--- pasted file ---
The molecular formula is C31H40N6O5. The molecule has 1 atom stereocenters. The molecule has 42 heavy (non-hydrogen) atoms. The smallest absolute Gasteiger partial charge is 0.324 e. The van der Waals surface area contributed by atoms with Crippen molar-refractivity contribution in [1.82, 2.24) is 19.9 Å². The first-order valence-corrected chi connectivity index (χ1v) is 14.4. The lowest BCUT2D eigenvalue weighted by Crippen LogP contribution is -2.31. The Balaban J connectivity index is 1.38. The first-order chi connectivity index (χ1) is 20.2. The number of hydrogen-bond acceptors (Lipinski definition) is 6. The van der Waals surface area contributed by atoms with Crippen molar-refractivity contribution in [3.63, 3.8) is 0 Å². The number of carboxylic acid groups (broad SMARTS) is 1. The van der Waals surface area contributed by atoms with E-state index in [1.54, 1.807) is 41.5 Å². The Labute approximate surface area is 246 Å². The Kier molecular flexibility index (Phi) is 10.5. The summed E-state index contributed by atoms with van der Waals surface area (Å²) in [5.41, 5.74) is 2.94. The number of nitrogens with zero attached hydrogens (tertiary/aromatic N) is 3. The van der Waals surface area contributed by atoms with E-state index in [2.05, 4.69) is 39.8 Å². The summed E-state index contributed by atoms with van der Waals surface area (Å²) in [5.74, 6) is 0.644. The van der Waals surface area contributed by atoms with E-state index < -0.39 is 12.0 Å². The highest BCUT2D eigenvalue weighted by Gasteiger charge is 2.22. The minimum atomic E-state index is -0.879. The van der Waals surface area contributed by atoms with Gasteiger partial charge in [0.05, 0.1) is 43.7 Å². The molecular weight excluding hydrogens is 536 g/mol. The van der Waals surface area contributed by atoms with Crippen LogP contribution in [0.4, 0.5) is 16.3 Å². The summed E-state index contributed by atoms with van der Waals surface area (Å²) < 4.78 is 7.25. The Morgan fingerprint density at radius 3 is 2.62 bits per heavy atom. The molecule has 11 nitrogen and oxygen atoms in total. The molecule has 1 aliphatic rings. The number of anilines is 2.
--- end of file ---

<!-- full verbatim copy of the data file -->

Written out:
The molecular formula is C31H40N6O5. The molecule has 1 atom stereocenters. The molecule has 42 heavy (non-hydrogen) atoms. The smallest absolute Gasteiger partial charge is 0.324 e. The van der Waals surface area contributed by atoms with Crippen molar-refractivity contribution in [1.82, 2.24) is 19.9 Å². The first-order valence-corrected chi connectivity index (χ1v) is 14.4. The lowest BCUT2D eigenvalue weighted by Crippen LogP contribution is -2.31. The Balaban J connectivity index is 1.38. The first-order chi connectivity index (χ1) is 20.2. The number of hydrogen-bond acceptors (Lipinski definition) is 6. The van der Waals surface area contributed by atoms with Crippen molar-refractivity contribution in [3.63, 3.8) is 0 Å². The number of carboxylic acid groups (broad SMARTS) is 1. The van der Waals surface area contributed by atoms with E-state index in [1.54, 1.807) is 41.5 Å². The Labute approximate surface area is 246 Å². The Kier molecular flexibility index (Phi) is 10.5. The summed E-state index contributed by atoms with van der Waals surface area (Å²) in [5.41, 5.74) is 2.94. The number of nitrogens with zero attached hydrogens (tertiary/aromatic N) is 3. The van der Waals surface area contributed by atoms with E-state index in [2.05, 4.69) is 39.8 Å². The summed E-state index contributed by atoms with van der Waals surface area (Å²) in [5.74, 6) is 0.644. The van der Waals surface area contributed by atoms with E-state index < -0.39 is 12.0 Å². The highest BCUT2D eigenvalue weighted by Gasteiger charge is 2.22. The minimum atomic E-state index is -0.879. The van der Waals surface area contributed by atoms with Gasteiger partial charge in [0.05, 0.1) is 43.7 Å². The molecular weight excluding hydrogens is 536 g/mol. The van der Waals surface area contributed by atoms with Crippen LogP contribution in [0.4, 0.5) is 16.3 Å². The summed E-state index contributed by atoms with van der Waals surface area (Å²) < 4.78 is 7.25. The Morgan fingerprint density at radius 3 is 2.62 bits per heavy atom. The molecule has 11 nitrogen and oxygen atoms in total. The molecule has 1 aliphatic rings. The number of anilines is 2.